Four EU Free Trade Agreements: Opportunities and Impacts for Ireland
The Department of Enterprise, Trade and Employment in Ireland commissioned Copenhagen Economics to undertake a study to consider the impact of four EU free trade agreements (FTAs) on Ireland’s trade and economy: the EU-South Korea FTA, the EU-Canada FTA (CETA), the EU-Japan FTA, and the updated EU-Mexico FTA.
We assess the economic impacts of these FTAs on the Irish economy. Our assessment relies on model simulations for the Irish economy using an acknowledged Computable General Equilibrium (CGE) model. We use the CGE model to quantify the expected macroeconomic and sectoral impacts of the FTAs on the Irish economy in 2030.
The main conclusions of our study are:
- The four EU FTAs will increase exports, imports, firm productivity, GDP, national income, and real wages in Ireland. The largest expected real wage increase is found for low-income workers.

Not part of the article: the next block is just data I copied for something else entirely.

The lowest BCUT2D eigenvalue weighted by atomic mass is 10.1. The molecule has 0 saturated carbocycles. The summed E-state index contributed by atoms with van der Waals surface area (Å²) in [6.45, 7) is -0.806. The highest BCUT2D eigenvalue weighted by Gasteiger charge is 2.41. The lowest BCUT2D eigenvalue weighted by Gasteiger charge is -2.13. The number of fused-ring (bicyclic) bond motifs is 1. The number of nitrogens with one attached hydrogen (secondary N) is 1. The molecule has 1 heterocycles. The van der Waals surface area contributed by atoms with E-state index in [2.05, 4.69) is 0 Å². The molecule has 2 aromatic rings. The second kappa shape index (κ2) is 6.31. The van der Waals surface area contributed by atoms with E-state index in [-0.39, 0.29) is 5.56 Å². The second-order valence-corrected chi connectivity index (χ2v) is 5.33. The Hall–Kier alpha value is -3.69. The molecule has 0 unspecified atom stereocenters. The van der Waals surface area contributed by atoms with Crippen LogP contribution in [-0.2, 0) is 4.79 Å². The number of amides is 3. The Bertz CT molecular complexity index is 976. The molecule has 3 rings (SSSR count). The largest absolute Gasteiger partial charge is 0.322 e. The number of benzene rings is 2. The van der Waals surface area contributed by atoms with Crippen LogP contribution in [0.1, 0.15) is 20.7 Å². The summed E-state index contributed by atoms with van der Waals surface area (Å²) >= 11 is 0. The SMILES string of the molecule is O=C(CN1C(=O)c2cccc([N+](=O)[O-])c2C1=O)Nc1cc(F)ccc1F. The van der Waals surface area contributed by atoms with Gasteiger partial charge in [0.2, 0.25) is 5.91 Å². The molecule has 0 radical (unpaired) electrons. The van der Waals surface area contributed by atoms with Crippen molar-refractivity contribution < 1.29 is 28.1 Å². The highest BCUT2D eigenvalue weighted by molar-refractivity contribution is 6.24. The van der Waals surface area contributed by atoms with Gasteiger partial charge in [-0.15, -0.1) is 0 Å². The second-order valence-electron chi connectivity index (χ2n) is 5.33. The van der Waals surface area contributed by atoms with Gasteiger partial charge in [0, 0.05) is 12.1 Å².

- We estimate that Irish GDP will be 2.3 per cent higher in 2030, than it would have been in the case without the four FTAs in place.
- The main sectors in Ireland that are expected to gain from the four FTAs are business and ICT services, chemicals and pharmaceuticals, electrical machinery, wholesale and retail, and other manufacturing.
- These impacts only benefit Ireland if Irish business take advantage of the added opportunities that the FTAs bring. The policy focus in Ireland should be to pursue the export opportunities arising from the FTAs. For example, this can be achieved through policies to raise the awareness and understanding of FTAs.
The study is commissioned by The Department of Enterprise, Trade and Employment in Ireland.